In this post, we're going to look at risk in the context of loss.
A Loss is Only a Loss When you Sell
It’s good to think about volatility rather than risk of loss, because with investing there’s a golden rule, an eternal truth you need to remember and keep close to you. Are you ready? A loss is only a loss when you sell.
Think about it. You invest £20,000 and a year later you get a statement to say that your investment is worth £15,000. Not a great day, but have you lost any money? The answer is no, because if you look at the number of shares you hold, it’ll be the same or more than the number you originally bought. You hold the same amount of stuff, it’s just that right now, they’re worth a bit less, but only if you sell them.
They’re as likely to go back up in value, more likely in fact to increase in value in the next calendar year than they are to fall again. The only way to guarantee that you lose money is to sell the shares while they are worth less than you paid for them. Obvious, really, but we forget this all too often.
We really need to watch our language and make sure we’re not calling something a loss, when it isn’t. Really, we should say a temporary decline only becomes a loss when you sell. This is a good time to reiterate one of my favourite quotes from the legend that is Nick Murray:
“Declines are temporary, the advance is permanent”.
Here, Mr Murray is talking about the relentless advance of stock markets over time. Yes, they will pull back from time to time – that’s normal market behaviour – but the general trend will always be to increase in value.
Risk = Behaviour
If it’s true then that a loss only becomes a loss when we sell, it stands to reason that really it’s behaviour, not the market that cause losses. It is our decision to sell at the wrong time that crystallises a potential loss into a real one.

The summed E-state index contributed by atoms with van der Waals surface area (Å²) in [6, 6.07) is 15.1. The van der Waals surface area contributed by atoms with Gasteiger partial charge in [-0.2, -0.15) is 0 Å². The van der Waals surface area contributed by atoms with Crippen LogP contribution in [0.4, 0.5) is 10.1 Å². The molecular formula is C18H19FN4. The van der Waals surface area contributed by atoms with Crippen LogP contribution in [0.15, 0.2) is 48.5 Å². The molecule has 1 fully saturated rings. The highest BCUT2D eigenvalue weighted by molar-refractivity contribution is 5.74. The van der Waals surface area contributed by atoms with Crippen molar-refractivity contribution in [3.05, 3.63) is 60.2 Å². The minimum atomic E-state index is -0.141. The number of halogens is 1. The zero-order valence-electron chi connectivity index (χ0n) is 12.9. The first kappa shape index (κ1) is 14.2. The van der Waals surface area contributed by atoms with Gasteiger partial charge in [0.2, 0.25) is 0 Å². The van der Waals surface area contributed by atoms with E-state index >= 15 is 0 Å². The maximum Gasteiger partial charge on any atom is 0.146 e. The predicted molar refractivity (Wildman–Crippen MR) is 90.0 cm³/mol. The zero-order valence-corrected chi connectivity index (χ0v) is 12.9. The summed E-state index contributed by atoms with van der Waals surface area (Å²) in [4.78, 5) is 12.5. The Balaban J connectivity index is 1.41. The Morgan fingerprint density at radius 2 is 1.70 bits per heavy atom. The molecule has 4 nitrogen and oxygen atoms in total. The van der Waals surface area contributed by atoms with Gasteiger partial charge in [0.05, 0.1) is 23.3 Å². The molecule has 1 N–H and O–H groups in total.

Of course, it might be that we have to sell at that given time due to circumstances. But that’s why you’ll always hear me say that your emergency fund, plus any money you can see yourself needing to spend in the next two to three years should not be invested at all.
The whole point of that is to prevent you having to make that loss, to crystallise it, by selling your assets at the wrong time. If money you’re going to need is not invested in the first place, then that’s fine – spend it.
The Only Risk That Matters: not Meeting Your Financial Goals
I absolutely love this quote from a book I haven’t read called Adaptive Asset Allocation by Butler, Philbrick and Gordillo:
“The only benchmark that you should care about is one that indicates whether or not you’re on track to accomplish your financial goals. Risk is measured as the probability that you won’t meet your financial goals. Investing should have the exclusive objective of minimising this risk.”
I love this. Investing, then, is not about avoiding the risks that are inherent in the process. It is actually about harnessing those subservient risks to avoid the biggest risk of all: that you don’t meet your potential and miss your financial goals.
We really do need to write this on our hands where we can see it all the time. Write it on a Post-It and stick it to your laptop where you’ll see it when logging into your investment. Understand the inherent volatility of markets, and in turn your chosen investments, but then accept them as necessary as you relentlessly march towards your goals.